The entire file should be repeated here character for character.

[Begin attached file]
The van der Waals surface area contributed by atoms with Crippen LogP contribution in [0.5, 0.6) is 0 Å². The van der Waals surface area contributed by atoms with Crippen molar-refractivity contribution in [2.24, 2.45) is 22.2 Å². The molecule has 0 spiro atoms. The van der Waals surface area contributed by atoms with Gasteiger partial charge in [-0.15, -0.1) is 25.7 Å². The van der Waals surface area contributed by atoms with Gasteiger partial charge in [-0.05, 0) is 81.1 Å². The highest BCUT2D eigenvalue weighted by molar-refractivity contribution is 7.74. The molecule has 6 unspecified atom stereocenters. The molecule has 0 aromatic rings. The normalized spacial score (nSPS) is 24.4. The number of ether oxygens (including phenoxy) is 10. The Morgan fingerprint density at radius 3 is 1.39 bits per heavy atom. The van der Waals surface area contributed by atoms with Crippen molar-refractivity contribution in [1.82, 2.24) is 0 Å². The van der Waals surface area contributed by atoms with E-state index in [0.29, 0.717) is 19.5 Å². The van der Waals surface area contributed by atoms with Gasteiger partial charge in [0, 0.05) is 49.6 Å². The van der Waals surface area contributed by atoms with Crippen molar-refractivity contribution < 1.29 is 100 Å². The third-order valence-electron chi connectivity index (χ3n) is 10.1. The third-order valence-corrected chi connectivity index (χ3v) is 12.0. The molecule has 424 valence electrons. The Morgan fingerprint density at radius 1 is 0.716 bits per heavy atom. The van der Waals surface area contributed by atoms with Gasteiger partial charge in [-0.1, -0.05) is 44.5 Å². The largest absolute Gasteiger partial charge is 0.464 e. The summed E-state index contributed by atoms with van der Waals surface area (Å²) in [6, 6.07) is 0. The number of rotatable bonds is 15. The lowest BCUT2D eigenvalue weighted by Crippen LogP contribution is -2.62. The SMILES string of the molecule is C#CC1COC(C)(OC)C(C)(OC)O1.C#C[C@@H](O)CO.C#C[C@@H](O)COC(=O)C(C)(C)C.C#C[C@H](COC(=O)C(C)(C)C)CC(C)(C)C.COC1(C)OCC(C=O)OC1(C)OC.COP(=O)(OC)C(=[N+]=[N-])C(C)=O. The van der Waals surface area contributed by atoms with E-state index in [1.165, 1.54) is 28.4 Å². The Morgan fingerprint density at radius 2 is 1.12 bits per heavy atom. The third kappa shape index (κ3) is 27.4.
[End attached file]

The van der Waals surface area contributed by atoms with Crippen LogP contribution in [0.5, 0.6) is 0 Å². The van der Waals surface area contributed by atoms with Crippen molar-refractivity contribution in [2.24, 2.45) is 22.2 Å². The molecule has 0 spiro atoms. The van der Waals surface area contributed by atoms with Gasteiger partial charge in [-0.15, -0.1) is 25.7 Å². The van der Waals surface area contributed by atoms with Gasteiger partial charge in [-0.05, 0) is 81.1 Å². The highest BCUT2D eigenvalue weighted by molar-refractivity contribution is 7.74. The molecule has 6 unspecified atom stereocenters. The molecule has 0 aromatic rings. The normalized spacial score (nSPS) is 24.4. The number of ether oxygens (including phenoxy) is 10. The Morgan fingerprint density at radius 3 is 1.39 bits per heavy atom. The van der Waals surface area contributed by atoms with Crippen molar-refractivity contribution in [1.82, 2.24) is 0 Å². The van der Waals surface area contributed by atoms with E-state index in [0.29, 0.717) is 19.5 Å². The van der Waals surface area contributed by atoms with Gasteiger partial charge in [0, 0.05) is 49.6 Å². The van der Waals surface area contributed by atoms with Crippen molar-refractivity contribution < 1.29 is 100 Å². The third-order valence-electron chi connectivity index (χ3n) is 10.1. The third-order valence-corrected chi connectivity index (χ3v) is 12.0. The molecule has 424 valence electrons. The Morgan fingerprint density at radius 1 is 0.716 bits per heavy atom. The van der Waals surface area contributed by atoms with Gasteiger partial charge in [-0.1, -0.05) is 44.5 Å². The largest absolute Gasteiger partial charge is 0.464 e. The summed E-state index contributed by atoms with van der Waals surface area (Å²) in [6, 6.07) is 0. The number of rotatable bonds is 15. The lowest BCUT2D eigenvalue weighted by Crippen LogP contribution is -2.62. The SMILES string of the molecule is C#CC1COC(C)(OC)C(C)(OC)O1.C#C[C@@H](O)CO.C#C[C@@H](O)COC(=O)C(C)(C)C.C#C[C@H](COC(=O)C(C)(C)C)CC(C)(C)C.COC1(C)OCC(C=O)OC1(C)OC.COP(=O)(OC)C(=[N+]=[N-])C(C)=O. The van der Waals surface area contributed by atoms with E-state index in [1.165, 1.54) is 28.4 Å². The Morgan fingerprint density at radius 2 is 1.12 bits per heavy atom. The third kappa shape index (κ3) is 27.4.